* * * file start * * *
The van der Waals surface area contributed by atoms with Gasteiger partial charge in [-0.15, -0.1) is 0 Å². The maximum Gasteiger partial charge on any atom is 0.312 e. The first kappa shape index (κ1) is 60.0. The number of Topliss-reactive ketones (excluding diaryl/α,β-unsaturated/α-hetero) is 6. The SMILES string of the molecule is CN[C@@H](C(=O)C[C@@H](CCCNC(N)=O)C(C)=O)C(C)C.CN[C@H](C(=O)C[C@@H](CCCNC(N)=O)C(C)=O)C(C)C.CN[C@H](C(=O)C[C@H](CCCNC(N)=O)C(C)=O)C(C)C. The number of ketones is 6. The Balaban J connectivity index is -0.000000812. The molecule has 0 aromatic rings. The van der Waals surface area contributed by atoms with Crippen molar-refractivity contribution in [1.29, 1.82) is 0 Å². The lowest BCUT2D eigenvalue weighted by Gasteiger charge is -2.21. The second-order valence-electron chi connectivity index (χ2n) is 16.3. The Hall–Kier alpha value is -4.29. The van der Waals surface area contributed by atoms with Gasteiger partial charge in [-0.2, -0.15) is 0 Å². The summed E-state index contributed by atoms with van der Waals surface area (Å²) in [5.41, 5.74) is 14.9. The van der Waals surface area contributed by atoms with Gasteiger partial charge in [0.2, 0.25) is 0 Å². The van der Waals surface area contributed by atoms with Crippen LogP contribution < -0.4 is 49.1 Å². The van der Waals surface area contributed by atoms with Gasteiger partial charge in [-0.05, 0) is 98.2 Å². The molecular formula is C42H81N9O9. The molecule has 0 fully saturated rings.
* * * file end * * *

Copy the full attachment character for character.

The van der Waals surface area contributed by atoms with Gasteiger partial charge in [-0.15, -0.1) is 0 Å². The maximum Gasteiger partial charge on any atom is 0.312 e. The first kappa shape index (κ1) is 60.0. The number of Topliss-reactive ketones (excluding diaryl/α,β-unsaturated/α-hetero) is 6. The SMILES string of the molecule is CN[C@@H](C(=O)C[C@@H](CCCNC(N)=O)C(C)=O)C(C)C.CN[C@H](C(=O)C[C@@H](CCCNC(N)=O)C(C)=O)C(C)C.CN[C@H](C(=O)C[C@H](CCCNC(N)=O)C(C)=O)C(C)C. The number of ketones is 6. The Balaban J connectivity index is -0.000000812. The molecule has 0 aromatic rings. The van der Waals surface area contributed by atoms with Crippen molar-refractivity contribution in [1.29, 1.82) is 0 Å². The lowest BCUT2D eigenvalue weighted by Gasteiger charge is -2.21. The second-order valence-electron chi connectivity index (χ2n) is 16.3. The Hall–Kier alpha value is -4.29. The van der Waals surface area contributed by atoms with Gasteiger partial charge in [-0.2, -0.15) is 0 Å². The summed E-state index contributed by atoms with van der Waals surface area (Å²) in [5.41, 5.74) is 14.9. The van der Waals surface area contributed by atoms with Gasteiger partial charge in [0.2, 0.25) is 0 Å². The van der Waals surface area contributed by atoms with Crippen LogP contribution < -0.4 is 49.1 Å². The van der Waals surface area contributed by atoms with Gasteiger partial charge in [-0.05, 0) is 98.2 Å². The molecular formula is C42H81N9O9. The molecule has 0 fully saturated rings.